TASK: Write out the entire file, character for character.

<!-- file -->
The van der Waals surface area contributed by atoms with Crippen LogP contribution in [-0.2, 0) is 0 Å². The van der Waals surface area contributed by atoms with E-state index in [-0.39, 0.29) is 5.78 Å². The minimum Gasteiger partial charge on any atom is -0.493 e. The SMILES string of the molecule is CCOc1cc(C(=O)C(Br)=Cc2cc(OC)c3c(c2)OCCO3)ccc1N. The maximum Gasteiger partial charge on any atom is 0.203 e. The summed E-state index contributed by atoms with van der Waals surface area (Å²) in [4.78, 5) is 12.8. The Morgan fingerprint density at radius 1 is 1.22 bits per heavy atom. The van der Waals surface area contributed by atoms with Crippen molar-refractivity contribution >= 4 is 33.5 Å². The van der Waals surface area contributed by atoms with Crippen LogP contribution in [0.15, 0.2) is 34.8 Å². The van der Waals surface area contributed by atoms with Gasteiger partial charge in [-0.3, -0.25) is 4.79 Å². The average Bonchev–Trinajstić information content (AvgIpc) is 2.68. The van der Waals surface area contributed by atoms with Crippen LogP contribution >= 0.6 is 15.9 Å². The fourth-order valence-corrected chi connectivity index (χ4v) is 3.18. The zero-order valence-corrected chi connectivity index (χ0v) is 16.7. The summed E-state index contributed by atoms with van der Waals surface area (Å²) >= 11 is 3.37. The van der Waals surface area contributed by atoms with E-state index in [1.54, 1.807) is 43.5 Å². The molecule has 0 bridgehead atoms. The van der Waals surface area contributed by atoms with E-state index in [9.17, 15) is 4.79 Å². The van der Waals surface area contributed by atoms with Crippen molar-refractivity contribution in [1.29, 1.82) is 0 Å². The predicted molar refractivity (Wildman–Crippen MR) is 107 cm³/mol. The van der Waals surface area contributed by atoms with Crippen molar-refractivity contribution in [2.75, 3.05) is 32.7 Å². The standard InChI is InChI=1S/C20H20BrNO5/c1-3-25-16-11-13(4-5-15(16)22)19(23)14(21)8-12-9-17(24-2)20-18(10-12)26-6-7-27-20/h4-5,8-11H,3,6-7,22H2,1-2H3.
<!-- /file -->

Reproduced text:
The van der Waals surface area contributed by atoms with Crippen LogP contribution in [-0.2, 0) is 0 Å². The van der Waals surface area contributed by atoms with E-state index in [-0.39, 0.29) is 5.78 Å². The minimum Gasteiger partial charge on any atom is -0.493 e. The SMILES string of the molecule is CCOc1cc(C(=O)C(Br)=Cc2cc(OC)c3c(c2)OCCO3)ccc1N. The maximum Gasteiger partial charge on any atom is 0.203 e. The summed E-state index contributed by atoms with van der Waals surface area (Å²) in [4.78, 5) is 12.8. The Morgan fingerprint density at radius 1 is 1.22 bits per heavy atom. The van der Waals surface area contributed by atoms with Crippen molar-refractivity contribution >= 4 is 33.5 Å². The van der Waals surface area contributed by atoms with Crippen LogP contribution in [0.15, 0.2) is 34.8 Å². The van der Waals surface area contributed by atoms with Gasteiger partial charge in [-0.3, -0.25) is 4.79 Å². The average Bonchev–Trinajstić information content (AvgIpc) is 2.68. The van der Waals surface area contributed by atoms with Crippen LogP contribution >= 0.6 is 15.9 Å². The fourth-order valence-corrected chi connectivity index (χ4v) is 3.18. The zero-order valence-corrected chi connectivity index (χ0v) is 16.7. The summed E-state index contributed by atoms with van der Waals surface area (Å²) >= 11 is 3.37. The van der Waals surface area contributed by atoms with E-state index in [1.54, 1.807) is 43.5 Å². The molecule has 0 bridgehead atoms. The van der Waals surface area contributed by atoms with E-state index in [9.17, 15) is 4.79 Å². The van der Waals surface area contributed by atoms with Crippen molar-refractivity contribution in [1.29, 1.82) is 0 Å². The predicted molar refractivity (Wildman–Crippen MR) is 107 cm³/mol. The van der Waals surface area contributed by atoms with Crippen molar-refractivity contribution in [2.75, 3.05) is 32.7 Å². The standard InChI is InChI=1S/C20H20BrNO5/c1-3-25-16-11-13(4-5-15(16)22)19(23)14(21)8-12-9-17(24-2)20-18(10-12)26-6-7-27-20/h4-5,8-11H,3,6-7,22H2,1-2H3.